There are actually a great deal more cheapskate Scottish jokes — they make up the majority of the film, I’ve just glossed over most of them. I’ll grant that it’s nowhere near Broken China’s level of offensiveness and that it could have been much, much worse. Some of the jokes are even a bit funny, like when Bobby declares to a group of Scotsmen that all the car’s accessories are free and then they push him aside and proceed to take them. Also, despite being half the length of Broken China, Hoot Mon! manages to present a story that’s more than just an extended chase sequence. But I think Hoot Mon! only shines in comparison; I don’t think it’s that I like Hoot Mon! so much as it is that I hate Broken China. That’s reinforced by All Jazzed Up (1920), the third Bobby Vernon film I watched that night, which I found to be a quite good, if dark, short comedy. I can’t help but like Bobby Vernon, though. He plays nebbish so well — I would even venture to say that he plays it better than Harold Lloyd.
My rating: Meh.
The first half of the film has an interesting set piece: It’s an elevator in hotel lobby with a manual counterweight — that is, a bellboy on the ground floor gauges how heavy the guest is and another bellboy upstairs piles on the enough weights to lift the guest without rocketing him through the ceiling. It serves for several decent gags, but after we see the thin guy, the fat guy, and the guy who of course gets crushed by the counterweight, it does start to get a bit repetitive.
The second half is improved by introducing an actual plot. The hotelier’s daughter (Elinor Lynn) has run up a big bill at the dressmaker’s and her father has to hand over his fire insurance policy to pay for it. Quite angry at this turn, he pulls out a caveman club and threatens to strike her. The bellboy (Jimmie Adams) steps forward: “If you must hit someone, hit me!” Father takes him up on that offer.
Fired, he takes a job at the blacksmith shop adjacent to the hotel. He does not get along well with the blacksmith, and after a fight, finds himself crashing through the wall of the hotel and into a guest room just as its occupant has left. The late occupant was the dressmaker, who, hoping to claim the insurance money, has left a bomb in the room. Jimmie throws the bomb out the window, but it lands in a chimney pot and roles down the pipe into the woodstove.
The fire fighters, naturally, are much too incompetent to get even a bucketful of water onto the blaze. The hotel is reduced to ashes. The hotelier is lamenting his ruin when Jimmie appears holding the insurance policy, which he found in the room just before the blast. All is forgiven and Jimmie wins the girl.
I must say, the film never slackened the pace of its jokes, even if I thought the elevator gags started to get stale. Like Lige Conley’s Educational two-reelers, the first half of Holy Smoke (1921) has precious little to do with the second and could have been cut entirely without much narrative damage. But just as cutting the pointless department store scenes from Fast and Furious (1924) would have meant losing the impressive stop-motion sequence, dropping the first reel here would mean no elevator — and it was an interesting enough physical comedy prop.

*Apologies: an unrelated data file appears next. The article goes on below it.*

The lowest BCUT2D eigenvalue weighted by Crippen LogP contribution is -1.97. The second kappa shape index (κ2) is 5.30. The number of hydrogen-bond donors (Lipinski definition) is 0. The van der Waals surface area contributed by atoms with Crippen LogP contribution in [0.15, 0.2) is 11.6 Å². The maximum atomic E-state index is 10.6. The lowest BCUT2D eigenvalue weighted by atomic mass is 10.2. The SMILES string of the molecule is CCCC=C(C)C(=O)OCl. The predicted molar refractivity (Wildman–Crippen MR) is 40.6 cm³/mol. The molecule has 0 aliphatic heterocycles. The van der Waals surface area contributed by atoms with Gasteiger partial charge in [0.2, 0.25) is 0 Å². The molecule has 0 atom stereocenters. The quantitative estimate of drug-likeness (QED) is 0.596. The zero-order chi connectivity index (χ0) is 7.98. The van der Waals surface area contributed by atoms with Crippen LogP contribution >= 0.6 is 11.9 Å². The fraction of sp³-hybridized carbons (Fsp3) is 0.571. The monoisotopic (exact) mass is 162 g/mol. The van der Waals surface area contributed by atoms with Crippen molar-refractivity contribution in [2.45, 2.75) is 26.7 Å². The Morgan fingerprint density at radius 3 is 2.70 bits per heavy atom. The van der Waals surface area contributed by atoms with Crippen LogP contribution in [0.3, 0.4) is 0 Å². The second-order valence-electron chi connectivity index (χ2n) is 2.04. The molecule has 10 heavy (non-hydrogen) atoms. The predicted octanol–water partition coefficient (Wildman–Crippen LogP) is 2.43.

Slapstick isn’t really my style, but I’ll grant this was a pretty good, zany short comedy.
My rating: I like it.
Henry Hooper (Jack Miller) is on vacation, but his wife (Lucille Hutton) doesn’t intend for him to be idle. She insists he help with the spring cleaning, which he is loath to do. Failing to rouse him from bed herself, she sends her son (Jackie Levine) after Henry. The boy is Henry’s stepson and the two don’t appear to have any great fondness for one another.
Following that setup, there’s not much more story to speak of. The gags are divided between tired housekeeping-themed slapstick and Henry trying and failing to catch and spank the boy. They could really be put into any order – there’s precious little connecting one scene to the next. I’m writing this within an hour of having seen the film, and not a single gag stands out in my mind as being worth mentioning in particular. Needless to say, none were at all funny.
Oh, Mama! (1928) is a terrible film. My recommendation is to not waste your time on it.
My rating: I don’t like it.
Bobby (Bobby Vernon) wants to marry Betty (Frances Lee), but Betty comes from a long line of cops and her father forbids her from marrying anyone not on the force. The policeman’s ball is a costume party and Bobby decides to go dressed as a cop in the hopes of melting Betty’s father’s hard heart.
News arrives that Won Lung (Bill Blaisdell), the infamous smuggler, is back in operation in Chinatown. The whole force is called out for a raid. Bobby, in costume, is confused for a real cop and taken along. He finds himself separated from the others and, after some antics, falls quite accidentally into Won Lung’s secret underground hideout. Bobby, again quite accidentally, offends Won Lung and he and his henchmen pursue Bobby around the hideout for ten or twelve minutes. They catch him several times in traps both mechanical and supernatural (their god “Boola Boola” doesn’t much like Bobby either) only to keep losing him.
Eventually, Bobby figures out how to turn their own traps against them. One by one, he delivers the Chinese smugglers into the waiting hands of the police before escorting Won Lung to the back of the police wagon himself. Betty’s father congratulates him and she and Bobby kiss as the film ends.
I first became aware of this film from the TV series The Secret Life of Machines (1988-1993). It pretty frequently used clips from silent films, and a clip from Broken China (1926) was used to illustrate pneumatic elevators (one of the contraptions in Won Lung’s hideout). I had my eye out for it pretty much ever since and finally got my hands on a print several weeks ago.